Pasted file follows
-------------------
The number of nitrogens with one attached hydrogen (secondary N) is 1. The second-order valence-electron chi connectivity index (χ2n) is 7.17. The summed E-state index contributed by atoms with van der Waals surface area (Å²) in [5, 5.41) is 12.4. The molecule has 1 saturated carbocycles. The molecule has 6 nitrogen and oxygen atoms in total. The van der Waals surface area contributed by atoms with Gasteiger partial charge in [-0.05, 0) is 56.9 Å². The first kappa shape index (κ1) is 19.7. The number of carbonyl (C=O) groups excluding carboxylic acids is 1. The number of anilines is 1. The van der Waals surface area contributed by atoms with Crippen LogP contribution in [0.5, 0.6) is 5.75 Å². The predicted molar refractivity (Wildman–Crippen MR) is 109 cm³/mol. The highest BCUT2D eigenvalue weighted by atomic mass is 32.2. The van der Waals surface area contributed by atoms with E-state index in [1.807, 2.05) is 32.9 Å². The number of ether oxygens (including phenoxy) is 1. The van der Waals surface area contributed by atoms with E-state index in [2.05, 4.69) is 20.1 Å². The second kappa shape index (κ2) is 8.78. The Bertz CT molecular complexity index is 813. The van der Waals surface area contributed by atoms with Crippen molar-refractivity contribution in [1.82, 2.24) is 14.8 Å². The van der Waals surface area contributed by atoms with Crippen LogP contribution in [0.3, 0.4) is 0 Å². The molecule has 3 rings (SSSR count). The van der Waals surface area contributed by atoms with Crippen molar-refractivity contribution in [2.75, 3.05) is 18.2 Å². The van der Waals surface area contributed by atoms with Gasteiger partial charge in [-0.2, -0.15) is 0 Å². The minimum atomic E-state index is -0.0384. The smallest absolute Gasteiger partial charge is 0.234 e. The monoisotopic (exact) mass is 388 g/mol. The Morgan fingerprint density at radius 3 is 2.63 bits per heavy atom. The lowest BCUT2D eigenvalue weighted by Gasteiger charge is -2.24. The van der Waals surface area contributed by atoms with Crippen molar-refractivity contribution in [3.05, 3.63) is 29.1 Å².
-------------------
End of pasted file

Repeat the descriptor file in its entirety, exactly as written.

The number of nitrogens with one attached hydrogen (secondary N) is 1. The second-order valence-electron chi connectivity index (χ2n) is 7.17. The summed E-state index contributed by atoms with van der Waals surface area (Å²) in [5, 5.41) is 12.4. The molecule has 1 saturated carbocycles. The molecule has 6 nitrogen and oxygen atoms in total. The van der Waals surface area contributed by atoms with Gasteiger partial charge in [-0.05, 0) is 56.9 Å². The first kappa shape index (κ1) is 19.7. The number of carbonyl (C=O) groups excluding carboxylic acids is 1. The number of anilines is 1. The van der Waals surface area contributed by atoms with Crippen LogP contribution in [0.5, 0.6) is 5.75 Å². The predicted molar refractivity (Wildman–Crippen MR) is 109 cm³/mol. The highest BCUT2D eigenvalue weighted by atomic mass is 32.2. The van der Waals surface area contributed by atoms with E-state index in [1.807, 2.05) is 32.9 Å². The number of ether oxygens (including phenoxy) is 1. The van der Waals surface area contributed by atoms with E-state index in [2.05, 4.69) is 20.1 Å². The second kappa shape index (κ2) is 8.78. The Bertz CT molecular complexity index is 813. The van der Waals surface area contributed by atoms with Crippen molar-refractivity contribution in [1.82, 2.24) is 14.8 Å². The van der Waals surface area contributed by atoms with Crippen LogP contribution in [0.3, 0.4) is 0 Å². The molecule has 3 rings (SSSR count). The van der Waals surface area contributed by atoms with Crippen molar-refractivity contribution in [2.75, 3.05) is 18.2 Å². The van der Waals surface area contributed by atoms with Gasteiger partial charge in [-0.2, -0.15) is 0 Å². The minimum atomic E-state index is -0.0384. The smallest absolute Gasteiger partial charge is 0.234 e. The monoisotopic (exact) mass is 388 g/mol. The Morgan fingerprint density at radius 3 is 2.63 bits per heavy atom. The lowest BCUT2D eigenvalue weighted by Gasteiger charge is -2.24. The van der Waals surface area contributed by atoms with Crippen molar-refractivity contribution in [3.05, 3.63) is 29.1 Å².